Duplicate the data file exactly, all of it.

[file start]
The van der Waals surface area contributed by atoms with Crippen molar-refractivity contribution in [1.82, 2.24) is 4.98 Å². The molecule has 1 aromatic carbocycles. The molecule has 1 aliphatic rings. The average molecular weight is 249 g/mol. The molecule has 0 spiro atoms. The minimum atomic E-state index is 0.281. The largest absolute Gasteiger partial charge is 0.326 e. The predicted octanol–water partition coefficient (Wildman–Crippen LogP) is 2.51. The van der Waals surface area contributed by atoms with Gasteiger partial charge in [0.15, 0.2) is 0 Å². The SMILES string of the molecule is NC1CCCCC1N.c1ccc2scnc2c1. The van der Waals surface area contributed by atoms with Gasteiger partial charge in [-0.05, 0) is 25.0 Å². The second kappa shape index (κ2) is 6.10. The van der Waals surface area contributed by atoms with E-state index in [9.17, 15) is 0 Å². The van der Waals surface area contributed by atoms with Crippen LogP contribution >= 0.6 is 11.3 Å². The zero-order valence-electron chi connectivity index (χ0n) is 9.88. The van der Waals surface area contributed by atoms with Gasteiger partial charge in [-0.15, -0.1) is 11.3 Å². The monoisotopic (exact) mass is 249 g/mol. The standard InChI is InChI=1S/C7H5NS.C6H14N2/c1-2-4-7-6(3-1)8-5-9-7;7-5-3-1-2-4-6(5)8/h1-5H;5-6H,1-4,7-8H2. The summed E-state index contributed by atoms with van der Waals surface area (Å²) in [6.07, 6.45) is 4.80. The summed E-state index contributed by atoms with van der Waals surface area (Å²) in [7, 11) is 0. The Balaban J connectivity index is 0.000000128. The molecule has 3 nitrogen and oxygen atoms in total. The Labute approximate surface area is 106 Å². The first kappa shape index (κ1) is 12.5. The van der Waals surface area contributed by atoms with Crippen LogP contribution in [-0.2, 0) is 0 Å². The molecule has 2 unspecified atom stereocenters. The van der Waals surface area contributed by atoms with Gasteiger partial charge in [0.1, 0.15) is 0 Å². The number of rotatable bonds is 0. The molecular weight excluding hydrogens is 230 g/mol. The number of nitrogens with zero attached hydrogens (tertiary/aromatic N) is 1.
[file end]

The van der Waals surface area contributed by atoms with Crippen molar-refractivity contribution in [1.82, 2.24) is 4.98 Å². The molecule has 1 aromatic carbocycles. The molecule has 1 aliphatic rings. The average molecular weight is 249 g/mol. The molecule has 0 spiro atoms. The minimum atomic E-state index is 0.281. The largest absolute Gasteiger partial charge is 0.326 e. The predicted octanol–water partition coefficient (Wildman–Crippen LogP) is 2.51. The van der Waals surface area contributed by atoms with Gasteiger partial charge in [0.15, 0.2) is 0 Å². The SMILES string of the molecule is NC1CCCCC1N.c1ccc2scnc2c1. The van der Waals surface area contributed by atoms with Gasteiger partial charge in [-0.05, 0) is 25.0 Å². The second kappa shape index (κ2) is 6.10. The van der Waals surface area contributed by atoms with E-state index in [9.17, 15) is 0 Å². The van der Waals surface area contributed by atoms with Crippen LogP contribution >= 0.6 is 11.3 Å². The zero-order valence-electron chi connectivity index (χ0n) is 9.88. The van der Waals surface area contributed by atoms with Gasteiger partial charge in [-0.15, -0.1) is 11.3 Å². The monoisotopic (exact) mass is 249 g/mol. The standard InChI is InChI=1S/C7H5NS.C6H14N2/c1-2-4-7-6(3-1)8-5-9-7;7-5-3-1-2-4-6(5)8/h1-5H;5-6H,1-4,7-8H2. The summed E-state index contributed by atoms with van der Waals surface area (Å²) in [6.07, 6.45) is 4.80. The summed E-state index contributed by atoms with van der Waals surface area (Å²) in [7, 11) is 0. The Balaban J connectivity index is 0.000000128. The molecule has 3 nitrogen and oxygen atoms in total. The Labute approximate surface area is 106 Å². The first kappa shape index (κ1) is 12.5. The van der Waals surface area contributed by atoms with Crippen LogP contribution in [-0.2, 0) is 0 Å². The molecule has 2 unspecified atom stereocenters. The van der Waals surface area contributed by atoms with Gasteiger partial charge in [0.1, 0.15) is 0 Å². The number of rotatable bonds is 0. The molecular weight excluding hydrogens is 230 g/mol. The number of nitrogens with zero attached hydrogens (tertiary/aromatic N) is 1.